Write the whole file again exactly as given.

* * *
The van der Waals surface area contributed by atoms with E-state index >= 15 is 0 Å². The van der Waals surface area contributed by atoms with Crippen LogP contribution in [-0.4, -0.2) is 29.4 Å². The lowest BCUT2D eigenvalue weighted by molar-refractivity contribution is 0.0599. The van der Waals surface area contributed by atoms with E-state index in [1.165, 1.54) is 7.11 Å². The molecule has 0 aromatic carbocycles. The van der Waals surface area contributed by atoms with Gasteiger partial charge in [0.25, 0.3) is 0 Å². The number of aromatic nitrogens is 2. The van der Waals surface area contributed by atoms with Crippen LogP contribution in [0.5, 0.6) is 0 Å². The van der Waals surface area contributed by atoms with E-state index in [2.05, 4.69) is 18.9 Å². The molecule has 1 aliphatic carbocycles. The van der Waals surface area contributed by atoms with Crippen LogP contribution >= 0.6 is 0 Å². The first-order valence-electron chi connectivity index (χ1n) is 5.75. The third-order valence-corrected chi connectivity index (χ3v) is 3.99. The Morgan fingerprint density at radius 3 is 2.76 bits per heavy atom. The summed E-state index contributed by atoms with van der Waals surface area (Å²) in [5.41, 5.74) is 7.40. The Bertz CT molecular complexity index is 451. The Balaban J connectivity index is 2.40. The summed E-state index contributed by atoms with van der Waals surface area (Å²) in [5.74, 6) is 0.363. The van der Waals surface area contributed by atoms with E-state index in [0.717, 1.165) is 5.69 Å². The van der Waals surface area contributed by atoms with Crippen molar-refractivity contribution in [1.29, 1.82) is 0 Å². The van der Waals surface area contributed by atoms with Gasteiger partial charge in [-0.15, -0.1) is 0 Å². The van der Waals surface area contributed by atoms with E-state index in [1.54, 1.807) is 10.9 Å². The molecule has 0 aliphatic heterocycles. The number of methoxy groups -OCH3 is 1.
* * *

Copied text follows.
The van der Waals surface area contributed by atoms with E-state index >= 15 is 0 Å². The van der Waals surface area contributed by atoms with Crippen LogP contribution in [-0.4, -0.2) is 29.4 Å². The lowest BCUT2D eigenvalue weighted by molar-refractivity contribution is 0.0599. The van der Waals surface area contributed by atoms with E-state index in [1.165, 1.54) is 7.11 Å². The molecule has 0 aromatic carbocycles. The van der Waals surface area contributed by atoms with Gasteiger partial charge in [0.25, 0.3) is 0 Å². The number of aromatic nitrogens is 2. The van der Waals surface area contributed by atoms with Crippen LogP contribution in [0.5, 0.6) is 0 Å². The van der Waals surface area contributed by atoms with E-state index in [2.05, 4.69) is 18.9 Å². The molecule has 1 aliphatic carbocycles. The van der Waals surface area contributed by atoms with Crippen LogP contribution >= 0.6 is 0 Å². The first-order valence-electron chi connectivity index (χ1n) is 5.75. The third-order valence-corrected chi connectivity index (χ3v) is 3.99. The Morgan fingerprint density at radius 3 is 2.76 bits per heavy atom. The summed E-state index contributed by atoms with van der Waals surface area (Å²) in [5.41, 5.74) is 7.40. The Bertz CT molecular complexity index is 451. The Balaban J connectivity index is 2.40. The summed E-state index contributed by atoms with van der Waals surface area (Å²) in [5.74, 6) is 0.363. The van der Waals surface area contributed by atoms with E-state index in [0.717, 1.165) is 5.69 Å². The van der Waals surface area contributed by atoms with Crippen molar-refractivity contribution in [1.29, 1.82) is 0 Å². The van der Waals surface area contributed by atoms with Gasteiger partial charge in [-0.15, -0.1) is 0 Å². The van der Waals surface area contributed by atoms with E-state index in [1.54, 1.807) is 10.9 Å². The molecule has 0 aliphatic heterocycles. The number of methoxy groups -OCH3 is 1.